Prior to the development and implementation of the PDP Program, psychological services in North America were used primarily in the treatment of individuals whose condition had already become chronic, where the central goal was the management of chronic pain. The PDP Program was instrumental in increasing the use of psychological services in the early stages of recovery from injury, where the central goal is the prevention of chronic pain and pain-related disability.
The PDP Program was initially conceived as an evidence-based approach to occupational rehabilitation. After the first year of implementation in Nova Scotia, focus groups were held with psychologists who had provided PDP services to clients of the WCB. It was our view that while practice should be guided by evidence-based principles, consideration of the practice experience of the PDP clinicians would also be important in ensuring that the treatment program was achieving its best outcomes. As a result of this consultation, the PDP Program was modified in 2003, adopting a modular approach that could be better tailored to individual client needs. The current version of the PDP Program has been translated into French, and approximately 60 psychologists who provide services to work injured clients in Quebec have been trained.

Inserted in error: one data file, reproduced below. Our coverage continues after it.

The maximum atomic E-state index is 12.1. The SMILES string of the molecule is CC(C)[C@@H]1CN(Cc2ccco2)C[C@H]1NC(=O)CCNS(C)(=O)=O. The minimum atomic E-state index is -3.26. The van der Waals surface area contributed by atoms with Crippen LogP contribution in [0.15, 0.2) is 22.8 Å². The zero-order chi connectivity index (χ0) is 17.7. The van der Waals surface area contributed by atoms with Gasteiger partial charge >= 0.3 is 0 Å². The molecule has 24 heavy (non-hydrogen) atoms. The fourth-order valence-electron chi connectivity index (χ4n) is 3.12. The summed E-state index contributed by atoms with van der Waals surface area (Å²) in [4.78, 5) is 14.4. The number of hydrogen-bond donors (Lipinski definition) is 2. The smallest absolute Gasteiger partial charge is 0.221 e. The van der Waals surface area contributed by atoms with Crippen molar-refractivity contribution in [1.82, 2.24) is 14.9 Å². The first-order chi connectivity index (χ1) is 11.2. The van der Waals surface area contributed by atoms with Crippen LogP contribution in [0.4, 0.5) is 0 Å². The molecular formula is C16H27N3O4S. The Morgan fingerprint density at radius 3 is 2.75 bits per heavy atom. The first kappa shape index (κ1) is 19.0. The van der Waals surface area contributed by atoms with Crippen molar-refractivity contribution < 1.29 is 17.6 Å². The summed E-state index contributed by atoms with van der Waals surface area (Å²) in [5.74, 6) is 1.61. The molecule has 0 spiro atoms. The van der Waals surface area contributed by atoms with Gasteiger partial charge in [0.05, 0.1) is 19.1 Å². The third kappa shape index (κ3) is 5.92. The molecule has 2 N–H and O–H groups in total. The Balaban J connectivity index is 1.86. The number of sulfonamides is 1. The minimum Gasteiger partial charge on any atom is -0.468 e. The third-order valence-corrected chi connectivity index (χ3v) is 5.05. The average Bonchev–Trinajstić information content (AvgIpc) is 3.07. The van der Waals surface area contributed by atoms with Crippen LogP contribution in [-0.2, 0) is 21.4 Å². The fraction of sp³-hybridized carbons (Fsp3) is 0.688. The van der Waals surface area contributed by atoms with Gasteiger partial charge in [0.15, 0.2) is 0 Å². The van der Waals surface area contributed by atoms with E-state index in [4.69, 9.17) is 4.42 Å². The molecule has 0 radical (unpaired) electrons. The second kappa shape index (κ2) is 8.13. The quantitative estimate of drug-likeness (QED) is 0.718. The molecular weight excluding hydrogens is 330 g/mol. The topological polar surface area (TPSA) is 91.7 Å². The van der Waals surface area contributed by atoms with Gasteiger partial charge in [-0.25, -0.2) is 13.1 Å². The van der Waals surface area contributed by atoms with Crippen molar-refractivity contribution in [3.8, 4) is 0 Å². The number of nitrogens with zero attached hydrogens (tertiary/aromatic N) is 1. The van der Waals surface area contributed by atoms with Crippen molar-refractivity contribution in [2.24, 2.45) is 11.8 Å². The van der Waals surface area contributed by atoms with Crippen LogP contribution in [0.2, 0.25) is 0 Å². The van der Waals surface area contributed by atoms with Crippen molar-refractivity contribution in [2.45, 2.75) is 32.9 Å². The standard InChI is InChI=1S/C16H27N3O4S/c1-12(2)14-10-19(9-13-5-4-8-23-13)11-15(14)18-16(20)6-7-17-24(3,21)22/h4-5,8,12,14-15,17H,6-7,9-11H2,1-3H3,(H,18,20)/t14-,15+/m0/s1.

In early 2005, all treatment-related materials pertaining to PGAP (Information Video, Treatment Manual, Client Workbook) were translated into French. To date, 500 physiotherapists and occupational therapists in Quebec have been trained to deliver PGAP. Recent results of clinical trials with the French version of PGAP indicate that PGAP increases return to work rates in individuals recovering from work injuries (Sullivan and Adams, 2009), and even in individuals who have been work disabled for several years (Adams et al., 2007).